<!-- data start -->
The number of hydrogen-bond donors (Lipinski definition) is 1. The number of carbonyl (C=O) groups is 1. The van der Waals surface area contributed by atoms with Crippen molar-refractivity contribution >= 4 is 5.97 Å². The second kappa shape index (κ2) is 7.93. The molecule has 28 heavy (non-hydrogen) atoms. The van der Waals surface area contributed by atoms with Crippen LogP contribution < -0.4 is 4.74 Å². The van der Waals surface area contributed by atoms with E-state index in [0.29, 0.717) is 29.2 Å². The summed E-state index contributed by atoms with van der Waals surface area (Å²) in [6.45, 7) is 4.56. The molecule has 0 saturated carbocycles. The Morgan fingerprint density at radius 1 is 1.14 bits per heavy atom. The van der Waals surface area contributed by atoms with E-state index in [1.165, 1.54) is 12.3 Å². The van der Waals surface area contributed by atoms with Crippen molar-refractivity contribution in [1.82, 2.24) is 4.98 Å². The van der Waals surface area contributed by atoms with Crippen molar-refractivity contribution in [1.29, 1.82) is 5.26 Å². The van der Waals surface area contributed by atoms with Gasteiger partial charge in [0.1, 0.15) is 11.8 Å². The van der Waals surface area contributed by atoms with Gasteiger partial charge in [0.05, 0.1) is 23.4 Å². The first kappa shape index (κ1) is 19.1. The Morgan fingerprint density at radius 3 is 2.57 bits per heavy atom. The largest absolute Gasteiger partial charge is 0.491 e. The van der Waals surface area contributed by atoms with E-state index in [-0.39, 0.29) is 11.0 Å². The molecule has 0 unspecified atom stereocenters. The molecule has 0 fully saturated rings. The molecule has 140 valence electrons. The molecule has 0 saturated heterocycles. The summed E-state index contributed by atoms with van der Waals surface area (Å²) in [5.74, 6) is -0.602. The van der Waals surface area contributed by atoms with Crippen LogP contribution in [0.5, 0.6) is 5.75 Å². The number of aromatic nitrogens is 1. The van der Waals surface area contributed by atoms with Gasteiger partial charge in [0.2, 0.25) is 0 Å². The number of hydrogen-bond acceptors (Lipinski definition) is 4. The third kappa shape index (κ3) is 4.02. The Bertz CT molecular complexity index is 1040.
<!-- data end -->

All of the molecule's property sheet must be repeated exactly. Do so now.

The number of hydrogen-bond donors (Lipinski definition) is 1. The number of carbonyl (C=O) groups is 1. The van der Waals surface area contributed by atoms with Crippen molar-refractivity contribution >= 4 is 5.97 Å². The second kappa shape index (κ2) is 7.93. The molecule has 28 heavy (non-hydrogen) atoms. The van der Waals surface area contributed by atoms with Crippen LogP contribution < -0.4 is 4.74 Å². The van der Waals surface area contributed by atoms with E-state index in [0.29, 0.717) is 29.2 Å². The summed E-state index contributed by atoms with van der Waals surface area (Å²) in [6.45, 7) is 4.56. The molecule has 0 saturated carbocycles. The Morgan fingerprint density at radius 1 is 1.14 bits per heavy atom. The van der Waals surface area contributed by atoms with E-state index in [1.165, 1.54) is 12.3 Å². The van der Waals surface area contributed by atoms with Crippen molar-refractivity contribution in [1.82, 2.24) is 4.98 Å². The van der Waals surface area contributed by atoms with Crippen molar-refractivity contribution in [1.29, 1.82) is 5.26 Å². The van der Waals surface area contributed by atoms with Gasteiger partial charge in [0.1, 0.15) is 11.8 Å². The van der Waals surface area contributed by atoms with Gasteiger partial charge in [0.05, 0.1) is 23.4 Å². The first kappa shape index (κ1) is 19.1. The Morgan fingerprint density at radius 3 is 2.57 bits per heavy atom. The largest absolute Gasteiger partial charge is 0.491 e. The van der Waals surface area contributed by atoms with E-state index in [-0.39, 0.29) is 11.0 Å². The molecule has 0 unspecified atom stereocenters. The molecule has 0 fully saturated rings. The molecule has 140 valence electrons. The molecule has 0 saturated heterocycles. The summed E-state index contributed by atoms with van der Waals surface area (Å²) in [5.74, 6) is -0.602. The van der Waals surface area contributed by atoms with Crippen LogP contribution in [0.5, 0.6) is 5.75 Å². The number of aromatic nitrogens is 1. The van der Waals surface area contributed by atoms with Gasteiger partial charge in [0.2, 0.25) is 0 Å². The number of hydrogen-bond acceptors (Lipinski definition) is 4. The third kappa shape index (κ3) is 4.02. The Bertz CT molecular complexity index is 1040.